What is more problematic is the approach to the interpretation of the European Communities Act 1972, particularly as regards the criticisms of Professor Finnis, recognised by Elliott and Hooper and Feldman. Finnis argues that any rights that would be removed by withdrawal from the EU are not statutory rights that have been enacted by the UK Parliament. Rather, they are EU rights, enacted by EU institutions, with the European Communities Act 1972 being the channel through which they are then incorporated into English law. As such, they are not provisions of domestic law. To withdraw from the EU stops the flow of EU rights passing through the channel and entering into the UK. How did the High Court get around this potential problem, where there was no agreed position of the parties? It did so by providing a very broad, substantive interpretation of the European Communities Act 1972. In reality, the Act is not merely a channel, it ‘switches on direct effect’ which would then be ‘switched off’ by the UK’s withdrawal from the EU. This may seem like a fruitless distinction – opening or closing gates as opposed to switching on or off a light. However, Finnis’s pipeline analogy appears to imply that the UK legislature is passive. It just raises or lowers the gate at the end of a pipeline, allowing EU rights into UK law. So, EU ‘rights’ are not ‘enacted’ by the UK Parliament. ‘Switching on’ direct effect is more active. It’s a recognition that EU law is a part of UK law, having been incorporated into English law through our membership of the EU. EU rights are not just ‘allowed in’ to English law, therefore not being statutory rights. They are effectively endorsed by legislation which expresses our membership of the EU, with all that entails. This ‘endorsement’ appears to make them the equivalent of statutory rights.
In addition, for the High Court, it could not be that Parliament would have wanted the endorsement of EU rights through the European Communities Act 1972 to be switched off by the executive alone. The High Court recognised that the European Communities Act 1972 is a constitutional statute, which cannot be overturned by implied repeal. It requires specific or express wording, so it is clear that Parliament really does want to repeal a constitutional statute. In this sense, a constitutional statute is ‘more important’ than ordinary legislation. Therefore, it would appear odd that the practical effect of a constitutional statute could be removed by the executive acting alone. Moreover, all legislation has to be interpreted against a backdrop of constitutional principles. This includes the constitutional principle that prerogative powers cannot alter the law. A vague intention that Parliament was authorising the executive to use prerogative powers to alter the law is not sufficient. Clearer, specific words are required. These were not found in the European Communities Act 1972.
This is a brave interpretation The court appears to be demonstrating a clear preference for substantive reality over legalistic and formalistic reasoning. It is as if the High Court has adopted a ‘reality-check’ approach. Yes, it may technically be the case that the European Communities Act 1972 is a mere conduit for EU law. But is this a realistic interpretation of the true impact of the Act? Does not the 1972 Act also reflect a clear constitutional choice to join the EU, accept the primacy of directly effective EU law and to transfer law-making power in specifically-defined areas from the UK to the EU – in essence an endorsement of rights making them the equivalent of statutorily-enacted rights? Is this ‘reality-check’ justified? I think it is important to recognise that this is not clear-cut –as witnessed by the differing views of Barber and King, Elliott and Hooper and Feldman. It is a highly contestable issue, involving an assessment of the approach to constitutional adjudication more generally as well as its specific application to this case. I would argue that, in Miller, this approach could be justified for two reasons; because of the nature of the adjudication before the court and because of the potential consequences of triggering Article 50 without any form of democratic oversight.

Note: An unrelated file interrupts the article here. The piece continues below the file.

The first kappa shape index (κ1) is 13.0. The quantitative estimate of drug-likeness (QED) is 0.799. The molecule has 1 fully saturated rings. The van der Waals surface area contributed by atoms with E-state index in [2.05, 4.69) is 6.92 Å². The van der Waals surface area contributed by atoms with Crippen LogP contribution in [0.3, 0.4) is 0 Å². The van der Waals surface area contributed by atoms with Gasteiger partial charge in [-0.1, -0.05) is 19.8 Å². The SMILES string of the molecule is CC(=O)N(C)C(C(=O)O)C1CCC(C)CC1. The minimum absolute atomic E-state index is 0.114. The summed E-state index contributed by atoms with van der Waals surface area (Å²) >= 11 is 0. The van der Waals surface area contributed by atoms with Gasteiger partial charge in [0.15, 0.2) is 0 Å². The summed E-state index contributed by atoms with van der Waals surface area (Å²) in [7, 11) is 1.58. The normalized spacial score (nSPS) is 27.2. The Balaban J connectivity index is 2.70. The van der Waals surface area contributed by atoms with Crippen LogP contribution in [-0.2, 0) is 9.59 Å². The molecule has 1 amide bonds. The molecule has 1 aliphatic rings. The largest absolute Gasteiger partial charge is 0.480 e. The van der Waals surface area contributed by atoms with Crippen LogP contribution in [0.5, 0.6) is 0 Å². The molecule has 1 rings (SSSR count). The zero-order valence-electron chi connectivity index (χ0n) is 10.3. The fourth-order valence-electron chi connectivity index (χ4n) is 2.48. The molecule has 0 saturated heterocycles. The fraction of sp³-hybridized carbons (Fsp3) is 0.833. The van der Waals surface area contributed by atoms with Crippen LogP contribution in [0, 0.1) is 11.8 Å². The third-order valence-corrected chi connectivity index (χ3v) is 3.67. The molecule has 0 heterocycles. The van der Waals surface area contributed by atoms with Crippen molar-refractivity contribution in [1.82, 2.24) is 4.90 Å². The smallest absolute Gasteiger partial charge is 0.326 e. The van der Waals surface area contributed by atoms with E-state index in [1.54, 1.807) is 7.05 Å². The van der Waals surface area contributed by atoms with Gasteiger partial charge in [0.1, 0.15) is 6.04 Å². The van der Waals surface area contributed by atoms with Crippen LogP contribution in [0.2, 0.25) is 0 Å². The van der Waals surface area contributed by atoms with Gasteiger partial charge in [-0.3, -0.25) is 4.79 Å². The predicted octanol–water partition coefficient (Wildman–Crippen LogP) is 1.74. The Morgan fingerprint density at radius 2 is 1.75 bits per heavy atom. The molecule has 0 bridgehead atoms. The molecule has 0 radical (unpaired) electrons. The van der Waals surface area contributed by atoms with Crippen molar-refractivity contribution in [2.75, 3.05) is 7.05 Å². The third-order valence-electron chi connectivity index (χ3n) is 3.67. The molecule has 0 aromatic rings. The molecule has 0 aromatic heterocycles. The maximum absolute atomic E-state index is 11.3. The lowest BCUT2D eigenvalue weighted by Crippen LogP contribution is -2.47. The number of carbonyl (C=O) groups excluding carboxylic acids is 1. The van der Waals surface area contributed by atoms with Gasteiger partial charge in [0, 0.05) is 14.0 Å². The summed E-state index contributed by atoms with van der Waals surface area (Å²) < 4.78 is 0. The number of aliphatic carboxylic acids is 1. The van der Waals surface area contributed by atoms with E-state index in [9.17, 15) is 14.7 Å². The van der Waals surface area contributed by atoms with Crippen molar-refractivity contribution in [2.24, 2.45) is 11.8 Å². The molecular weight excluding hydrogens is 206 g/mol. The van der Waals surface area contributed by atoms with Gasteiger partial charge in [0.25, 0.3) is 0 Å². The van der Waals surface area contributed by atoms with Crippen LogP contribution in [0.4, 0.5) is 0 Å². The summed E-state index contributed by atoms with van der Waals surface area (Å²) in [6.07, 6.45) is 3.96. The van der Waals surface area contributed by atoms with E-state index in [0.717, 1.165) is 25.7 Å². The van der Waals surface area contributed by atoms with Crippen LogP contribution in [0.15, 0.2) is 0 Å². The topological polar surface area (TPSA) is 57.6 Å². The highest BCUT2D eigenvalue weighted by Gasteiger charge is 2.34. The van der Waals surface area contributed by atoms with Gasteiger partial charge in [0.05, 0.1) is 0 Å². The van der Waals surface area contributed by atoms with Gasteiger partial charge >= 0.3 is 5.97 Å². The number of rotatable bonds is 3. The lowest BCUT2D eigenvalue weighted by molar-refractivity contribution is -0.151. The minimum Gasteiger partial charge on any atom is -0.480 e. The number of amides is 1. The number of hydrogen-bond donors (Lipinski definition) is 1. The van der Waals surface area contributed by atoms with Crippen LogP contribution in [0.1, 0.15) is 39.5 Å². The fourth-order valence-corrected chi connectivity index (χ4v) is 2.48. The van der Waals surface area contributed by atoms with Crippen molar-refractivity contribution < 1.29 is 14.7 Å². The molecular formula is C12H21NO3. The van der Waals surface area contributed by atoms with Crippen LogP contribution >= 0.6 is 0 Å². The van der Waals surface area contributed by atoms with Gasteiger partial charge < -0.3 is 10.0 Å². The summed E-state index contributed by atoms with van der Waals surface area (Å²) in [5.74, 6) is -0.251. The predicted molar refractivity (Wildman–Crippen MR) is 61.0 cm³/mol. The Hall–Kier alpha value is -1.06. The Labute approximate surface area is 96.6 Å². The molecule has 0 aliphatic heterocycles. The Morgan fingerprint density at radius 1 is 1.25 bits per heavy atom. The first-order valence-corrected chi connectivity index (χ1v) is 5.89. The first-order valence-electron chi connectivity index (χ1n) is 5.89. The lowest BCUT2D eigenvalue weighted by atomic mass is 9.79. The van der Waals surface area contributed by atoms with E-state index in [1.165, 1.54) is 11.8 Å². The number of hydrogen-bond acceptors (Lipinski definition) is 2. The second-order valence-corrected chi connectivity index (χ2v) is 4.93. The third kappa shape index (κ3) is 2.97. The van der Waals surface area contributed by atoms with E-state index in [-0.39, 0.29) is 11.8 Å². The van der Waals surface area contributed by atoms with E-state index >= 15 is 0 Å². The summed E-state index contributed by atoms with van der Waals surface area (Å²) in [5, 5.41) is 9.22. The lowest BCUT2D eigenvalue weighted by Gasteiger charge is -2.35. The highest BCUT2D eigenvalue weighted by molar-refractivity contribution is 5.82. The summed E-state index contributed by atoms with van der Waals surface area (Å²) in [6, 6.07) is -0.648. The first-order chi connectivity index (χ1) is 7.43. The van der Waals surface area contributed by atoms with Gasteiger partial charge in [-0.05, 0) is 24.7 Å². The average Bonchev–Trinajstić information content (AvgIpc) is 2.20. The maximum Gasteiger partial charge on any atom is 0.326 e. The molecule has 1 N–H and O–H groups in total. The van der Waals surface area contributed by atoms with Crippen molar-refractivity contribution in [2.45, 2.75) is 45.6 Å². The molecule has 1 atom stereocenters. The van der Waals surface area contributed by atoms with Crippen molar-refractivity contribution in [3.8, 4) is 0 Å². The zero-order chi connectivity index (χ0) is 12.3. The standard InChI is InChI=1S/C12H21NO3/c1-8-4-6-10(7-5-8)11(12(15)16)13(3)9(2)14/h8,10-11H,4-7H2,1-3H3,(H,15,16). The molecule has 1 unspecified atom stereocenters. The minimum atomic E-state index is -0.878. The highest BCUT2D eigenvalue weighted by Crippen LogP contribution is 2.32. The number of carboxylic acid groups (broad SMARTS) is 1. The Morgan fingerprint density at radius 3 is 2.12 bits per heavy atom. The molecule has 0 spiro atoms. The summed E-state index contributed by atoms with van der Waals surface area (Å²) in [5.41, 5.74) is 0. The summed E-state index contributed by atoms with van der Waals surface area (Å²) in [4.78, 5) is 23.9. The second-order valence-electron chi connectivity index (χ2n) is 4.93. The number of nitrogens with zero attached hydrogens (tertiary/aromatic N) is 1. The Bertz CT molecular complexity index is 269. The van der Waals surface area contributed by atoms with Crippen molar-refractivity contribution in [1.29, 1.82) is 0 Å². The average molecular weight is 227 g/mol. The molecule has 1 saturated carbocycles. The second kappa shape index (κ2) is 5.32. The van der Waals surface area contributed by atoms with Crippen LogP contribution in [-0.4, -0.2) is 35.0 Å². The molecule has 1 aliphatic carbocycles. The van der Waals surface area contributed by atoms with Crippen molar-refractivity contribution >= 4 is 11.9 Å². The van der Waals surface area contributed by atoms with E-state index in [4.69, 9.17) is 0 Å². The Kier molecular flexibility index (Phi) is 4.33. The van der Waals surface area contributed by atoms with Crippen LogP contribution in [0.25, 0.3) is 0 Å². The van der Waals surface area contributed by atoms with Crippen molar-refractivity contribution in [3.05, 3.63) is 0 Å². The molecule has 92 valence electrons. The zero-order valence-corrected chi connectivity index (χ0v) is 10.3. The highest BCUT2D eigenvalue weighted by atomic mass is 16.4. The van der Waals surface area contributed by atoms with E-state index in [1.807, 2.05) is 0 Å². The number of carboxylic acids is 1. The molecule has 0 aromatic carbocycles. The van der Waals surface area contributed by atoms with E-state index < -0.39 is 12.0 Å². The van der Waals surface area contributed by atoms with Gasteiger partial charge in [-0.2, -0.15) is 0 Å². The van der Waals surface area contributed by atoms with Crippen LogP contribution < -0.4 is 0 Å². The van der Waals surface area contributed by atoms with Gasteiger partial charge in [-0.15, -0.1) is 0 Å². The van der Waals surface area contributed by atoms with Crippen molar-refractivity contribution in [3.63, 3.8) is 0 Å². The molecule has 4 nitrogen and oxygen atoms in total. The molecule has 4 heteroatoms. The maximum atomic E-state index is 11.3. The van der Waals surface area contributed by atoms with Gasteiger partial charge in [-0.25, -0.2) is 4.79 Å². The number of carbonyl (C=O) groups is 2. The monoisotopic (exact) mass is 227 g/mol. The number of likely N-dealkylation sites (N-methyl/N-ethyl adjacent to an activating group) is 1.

The challenge has been brought at an early stage. We do not yet know the precise implications of the UK’s withdrawal from the EU. The UK has not yet triggered article 50, let alone concluded a withdrawal agreement setting out the new relationship between the UK and the EU, or been left in a scenario where the UK leaves the EU with no specific agreement as to the future relations between the UK and the EU. In these circumstances, the court can only reason in a more abstract manner. Moreover, a legalistic, formalistic approach may fail to take account of the possibility that withdrawing from the EU may mean that a prerogative power is exercised unconstitutionally. As discussed above, it may be too late to stop that potential illegality which may arise in the future. This may justify a broad approach to determining potential illegality and the reality of withdrawing from the EU, as well as looking at ‘what if’ without balancing this against ‘but what if it doesn’t’. This is exacerbated by the remedy – a declaratory order that prerogative power cannot be used, not a quashing order to strike down a specific exercise of a prerogative power or to dictate how the Government should respond.
Second, it is important to recognise the need for a constitutional ‘reality check’. The UK is about to make a momentous constitutional change – a change which could undermine the relationship between the component nations of the UK as well as drastically modify the UK’s relationship with the EU. It’s important that such changes are done in a constitutionally correct and reflective manner. Such a broad sea-change should be made with the consent of the people, obtained through the referendum, and a detailed deliberation in Parliament of what is best for all of the British people – i.e. those who voted to leave and those who voted to remain, all of whom will have made this choice for a variety of different reasons, with different preferences for soft Brexit, hard Brexit, and all the varieties in between. By focusing on broad substantive principles, the High Court was not acting to gain powers for itself, but to preserve the sovereignty of Parliament – ironically the very principle those advocating Brexit wished to preserve – and its delicate balance with the rule of law. This is the epitome of constitutional adjudication. It acts as a check, to maintain the delicate balance of powers on which the legitimacy of government in the United Kingdom is based. It also checks that, where rights will potentially be removed, or long-standing constitutional principles may be eroded, the Government is sure of its intention and aware of the consequence of its actions, with the backing of the people either directly or indirectly through their representatives in Parliament. By doing so, the High Court is not preventing Brexit. Nor is it defying the will of the people. It is encouraging parliamentary reflection and debate over a major constitutional change which is in danger of descending into anger, bitter recriminations and violence.
With thanks to Paul Craig, Mark Elliott, Hayley Hooper, Ewan Smith and Graham May for their helpful discussions and comments on earlier drafts.
Alison Young is Professor of Public Law and a Fellow of Hertford College, University of Oxford.
(Suggested citation: A. Young, ‘R (Miller) v The Secretary of State for Exiting the European Union  EWHC 2768 (Admin): Constitutional Adjudication – Reality over Legality?’, U.K. Const. L. Blog (9th Nov 2016) (available at https://ukconstitutionallaw.org/))